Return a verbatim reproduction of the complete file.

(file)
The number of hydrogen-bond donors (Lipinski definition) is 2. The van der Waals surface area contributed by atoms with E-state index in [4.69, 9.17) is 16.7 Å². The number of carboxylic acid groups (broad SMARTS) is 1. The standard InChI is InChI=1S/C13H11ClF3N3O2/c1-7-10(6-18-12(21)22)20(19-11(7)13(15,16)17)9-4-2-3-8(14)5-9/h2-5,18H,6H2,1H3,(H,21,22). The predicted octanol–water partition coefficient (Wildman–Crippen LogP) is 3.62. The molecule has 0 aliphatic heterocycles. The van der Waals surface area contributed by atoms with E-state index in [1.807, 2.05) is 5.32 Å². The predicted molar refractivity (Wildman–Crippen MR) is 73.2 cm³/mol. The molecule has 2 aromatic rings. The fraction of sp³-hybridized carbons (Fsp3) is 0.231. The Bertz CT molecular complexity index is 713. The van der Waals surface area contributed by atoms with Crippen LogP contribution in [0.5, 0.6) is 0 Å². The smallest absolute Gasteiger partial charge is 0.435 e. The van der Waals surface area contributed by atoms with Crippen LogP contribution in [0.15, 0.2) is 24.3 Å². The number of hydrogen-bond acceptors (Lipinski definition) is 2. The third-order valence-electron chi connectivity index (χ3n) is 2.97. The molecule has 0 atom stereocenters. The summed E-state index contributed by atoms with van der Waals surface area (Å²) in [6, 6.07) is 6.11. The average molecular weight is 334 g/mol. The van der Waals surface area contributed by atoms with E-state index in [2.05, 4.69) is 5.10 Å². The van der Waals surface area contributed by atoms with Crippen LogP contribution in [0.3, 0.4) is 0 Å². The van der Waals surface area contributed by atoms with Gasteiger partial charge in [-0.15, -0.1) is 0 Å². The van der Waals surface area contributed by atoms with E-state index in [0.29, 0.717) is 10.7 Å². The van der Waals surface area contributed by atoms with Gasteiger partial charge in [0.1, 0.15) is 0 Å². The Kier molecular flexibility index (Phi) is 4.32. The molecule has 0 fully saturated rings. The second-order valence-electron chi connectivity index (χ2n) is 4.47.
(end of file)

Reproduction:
The number of hydrogen-bond donors (Lipinski definition) is 2. The van der Waals surface area contributed by atoms with E-state index in [4.69, 9.17) is 16.7 Å². The number of carboxylic acid groups (broad SMARTS) is 1. The standard InChI is InChI=1S/C13H11ClF3N3O2/c1-7-10(6-18-12(21)22)20(19-11(7)13(15,16)17)9-4-2-3-8(14)5-9/h2-5,18H,6H2,1H3,(H,21,22). The predicted octanol–water partition coefficient (Wildman–Crippen LogP) is 3.62. The molecule has 0 aliphatic heterocycles. The van der Waals surface area contributed by atoms with E-state index in [1.807, 2.05) is 5.32 Å². The predicted molar refractivity (Wildman–Crippen MR) is 73.2 cm³/mol. The molecule has 2 aromatic rings. The fraction of sp³-hybridized carbons (Fsp3) is 0.231. The Bertz CT molecular complexity index is 713. The van der Waals surface area contributed by atoms with Crippen LogP contribution in [0.5, 0.6) is 0 Å². The smallest absolute Gasteiger partial charge is 0.435 e. The van der Waals surface area contributed by atoms with Crippen LogP contribution in [0.15, 0.2) is 24.3 Å². The number of hydrogen-bond acceptors (Lipinski definition) is 2. The third-order valence-electron chi connectivity index (χ3n) is 2.97. The molecule has 0 atom stereocenters. The summed E-state index contributed by atoms with van der Waals surface area (Å²) in [6, 6.07) is 6.11. The average molecular weight is 334 g/mol. The van der Waals surface area contributed by atoms with E-state index in [2.05, 4.69) is 5.10 Å². The van der Waals surface area contributed by atoms with Crippen LogP contribution in [0.3, 0.4) is 0 Å². The van der Waals surface area contributed by atoms with Gasteiger partial charge in [-0.15, -0.1) is 0 Å². The van der Waals surface area contributed by atoms with E-state index in [0.29, 0.717) is 10.7 Å². The van der Waals surface area contributed by atoms with Gasteiger partial charge in [0.1, 0.15) is 0 Å². The Kier molecular flexibility index (Phi) is 4.32. The molecule has 0 fully saturated rings. The second-order valence-electron chi connectivity index (χ2n) is 4.47.